A new report from Forrester makes it clear that IT departments and the users that they support are not on the same page when it comes to employees using their own devices in the workplace. In fact, according to Forrester’s survey of both IT staffers and knowledge workers illustrates that IT may be largely out of touch with how many users are bringing their own iPads, iPhones, and other mobile devices and how many devices each employee is bringing to the workplace.
This adds an interesting counterpoint to the study that we profiled early today that indicated that by and large IT departments are beginning to embrace BYOD and other parts of the consumerization of IT trend.
- More than half (52%) of knowledge workers reported using more than three device in the course of the daily job functions, which contrasts with IT reports that only a one third of organizations provided more than three devices to any users – and those users were executives not rank and file workers. In addition, one quarter reported giving three or more devices to the IT staff, but fewer than that reported rank and file employees having been provided or using three or more devices.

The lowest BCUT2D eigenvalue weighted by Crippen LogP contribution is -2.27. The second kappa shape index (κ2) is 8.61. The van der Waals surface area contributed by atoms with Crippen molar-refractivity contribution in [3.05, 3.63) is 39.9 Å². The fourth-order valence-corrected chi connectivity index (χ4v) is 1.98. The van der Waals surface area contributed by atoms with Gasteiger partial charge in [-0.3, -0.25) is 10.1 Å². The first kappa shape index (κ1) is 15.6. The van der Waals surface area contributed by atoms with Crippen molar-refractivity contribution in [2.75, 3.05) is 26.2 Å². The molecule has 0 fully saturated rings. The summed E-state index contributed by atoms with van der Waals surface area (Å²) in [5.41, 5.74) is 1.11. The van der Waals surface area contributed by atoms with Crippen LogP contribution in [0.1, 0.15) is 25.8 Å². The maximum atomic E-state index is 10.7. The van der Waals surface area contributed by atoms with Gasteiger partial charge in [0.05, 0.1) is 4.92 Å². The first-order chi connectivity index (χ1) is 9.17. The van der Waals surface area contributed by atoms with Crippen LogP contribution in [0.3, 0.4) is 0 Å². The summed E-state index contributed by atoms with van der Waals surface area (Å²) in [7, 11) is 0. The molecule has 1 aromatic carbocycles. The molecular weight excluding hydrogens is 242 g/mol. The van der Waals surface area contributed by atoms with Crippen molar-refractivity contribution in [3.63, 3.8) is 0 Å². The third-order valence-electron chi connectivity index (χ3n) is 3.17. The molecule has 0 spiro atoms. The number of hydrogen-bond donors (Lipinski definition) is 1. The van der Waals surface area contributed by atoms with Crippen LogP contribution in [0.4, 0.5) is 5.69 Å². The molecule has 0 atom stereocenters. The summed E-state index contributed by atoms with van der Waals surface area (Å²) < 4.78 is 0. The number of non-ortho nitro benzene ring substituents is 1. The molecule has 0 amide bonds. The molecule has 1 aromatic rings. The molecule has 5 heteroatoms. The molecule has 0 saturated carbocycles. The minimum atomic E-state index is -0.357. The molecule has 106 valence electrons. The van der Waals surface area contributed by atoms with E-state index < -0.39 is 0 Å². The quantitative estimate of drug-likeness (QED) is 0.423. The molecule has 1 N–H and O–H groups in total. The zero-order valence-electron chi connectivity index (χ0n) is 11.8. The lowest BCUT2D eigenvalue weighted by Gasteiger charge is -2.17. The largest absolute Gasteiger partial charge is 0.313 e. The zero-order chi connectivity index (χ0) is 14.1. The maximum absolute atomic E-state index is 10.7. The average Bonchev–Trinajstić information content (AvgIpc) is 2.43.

- Average workers also reported that 60 percent of their workstation PCs and mobile devices for both personal and business use. That compares to 14 percent used just for work and 26 percent for personal purposes.
- One quarter of devices used are not desktop or notebook computers but are instead comprise of tablets (7%) and smartphones (18%).
Looking at platforms used in the workplace only 63% were Microsoft devices (PCs and Windows Phone). Of the rest, 12% were Apple products (both Macs and iOS devices like the iPhone and iPad) with 7% being Android devices and 5 percent being BlackBerries.
The study also looked at the frequency with which employees selected and/or paid for devices that they used in the workplace. Not surprisingly many employees (57%) chose and paid for their own smartphones and data plans. The numbers were similar for tablets (48%).
Perhaps the biggest number from this survey is that only six percent of companies in the survey had established BYOD programs. That means that a significant number of employees are flying under the radar with their own devices. Put another way, IT is not aware of the extent of personal devices in use despite efforts to embrace the BYOD model.
The big lesson here is actually not about how many iPhones, iPads, Android phones, Macs, or any other devices that workers are bringing into the office. The real lesson is that, as IT departments begin to embrace the consumerization and BYOD trends, IT staff need to be more involved with staff in every department. That’s the only way to be able to keep abreast of how much outside technology is being used and how it is being used. With the information and the building of trust, IT staff can begin to educate users on security risks and other challenges. That will also mean that IT begin to effectively support user needs that are clearly not being met by existing technology if users are going around IT to such an extent.